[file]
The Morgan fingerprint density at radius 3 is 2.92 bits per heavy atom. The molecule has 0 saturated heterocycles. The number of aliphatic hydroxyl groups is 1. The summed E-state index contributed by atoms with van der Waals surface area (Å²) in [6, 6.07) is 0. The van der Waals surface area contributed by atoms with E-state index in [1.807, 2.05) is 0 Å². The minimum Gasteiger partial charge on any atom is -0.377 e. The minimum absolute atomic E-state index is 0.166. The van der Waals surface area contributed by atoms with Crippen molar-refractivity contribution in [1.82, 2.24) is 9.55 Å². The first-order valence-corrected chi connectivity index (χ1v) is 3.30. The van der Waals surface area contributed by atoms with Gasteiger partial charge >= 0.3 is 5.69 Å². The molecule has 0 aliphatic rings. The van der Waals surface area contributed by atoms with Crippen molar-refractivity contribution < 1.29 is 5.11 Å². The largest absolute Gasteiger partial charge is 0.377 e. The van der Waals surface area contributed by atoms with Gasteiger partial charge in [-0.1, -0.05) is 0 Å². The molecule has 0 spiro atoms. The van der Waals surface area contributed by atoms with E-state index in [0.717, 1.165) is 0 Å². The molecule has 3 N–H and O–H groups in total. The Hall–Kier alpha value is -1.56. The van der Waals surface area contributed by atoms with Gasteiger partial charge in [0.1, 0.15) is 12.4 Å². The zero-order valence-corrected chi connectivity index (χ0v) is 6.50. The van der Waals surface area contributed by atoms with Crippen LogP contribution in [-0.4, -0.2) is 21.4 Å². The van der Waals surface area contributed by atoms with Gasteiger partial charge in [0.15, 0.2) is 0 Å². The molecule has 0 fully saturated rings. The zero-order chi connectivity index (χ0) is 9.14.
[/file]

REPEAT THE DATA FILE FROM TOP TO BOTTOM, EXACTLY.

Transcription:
The Morgan fingerprint density at radius 3 is 2.92 bits per heavy atom. The molecule has 0 saturated heterocycles. The number of aliphatic hydroxyl groups is 1. The summed E-state index contributed by atoms with van der Waals surface area (Å²) in [6, 6.07) is 0. The van der Waals surface area contributed by atoms with E-state index in [1.807, 2.05) is 0 Å². The minimum Gasteiger partial charge on any atom is -0.377 e. The minimum absolute atomic E-state index is 0.166. The van der Waals surface area contributed by atoms with Crippen molar-refractivity contribution in [1.82, 2.24) is 9.55 Å². The first-order valence-corrected chi connectivity index (χ1v) is 3.30. The van der Waals surface area contributed by atoms with Gasteiger partial charge >= 0.3 is 5.69 Å². The molecule has 0 aliphatic rings. The van der Waals surface area contributed by atoms with Crippen molar-refractivity contribution < 1.29 is 5.11 Å². The largest absolute Gasteiger partial charge is 0.377 e. The van der Waals surface area contributed by atoms with Gasteiger partial charge in [-0.1, -0.05) is 0 Å². The molecule has 0 spiro atoms. The van der Waals surface area contributed by atoms with E-state index in [0.717, 1.165) is 0 Å². The molecule has 3 N–H and O–H groups in total. The Hall–Kier alpha value is -1.56. The van der Waals surface area contributed by atoms with Gasteiger partial charge in [0.1, 0.15) is 12.4 Å². The zero-order valence-corrected chi connectivity index (χ0v) is 6.50. The van der Waals surface area contributed by atoms with Crippen LogP contribution in [-0.4, -0.2) is 21.4 Å². The van der Waals surface area contributed by atoms with Gasteiger partial charge in [0.15, 0.2) is 0 Å². The molecule has 0 fully saturated rings. The zero-order chi connectivity index (χ0) is 9.14.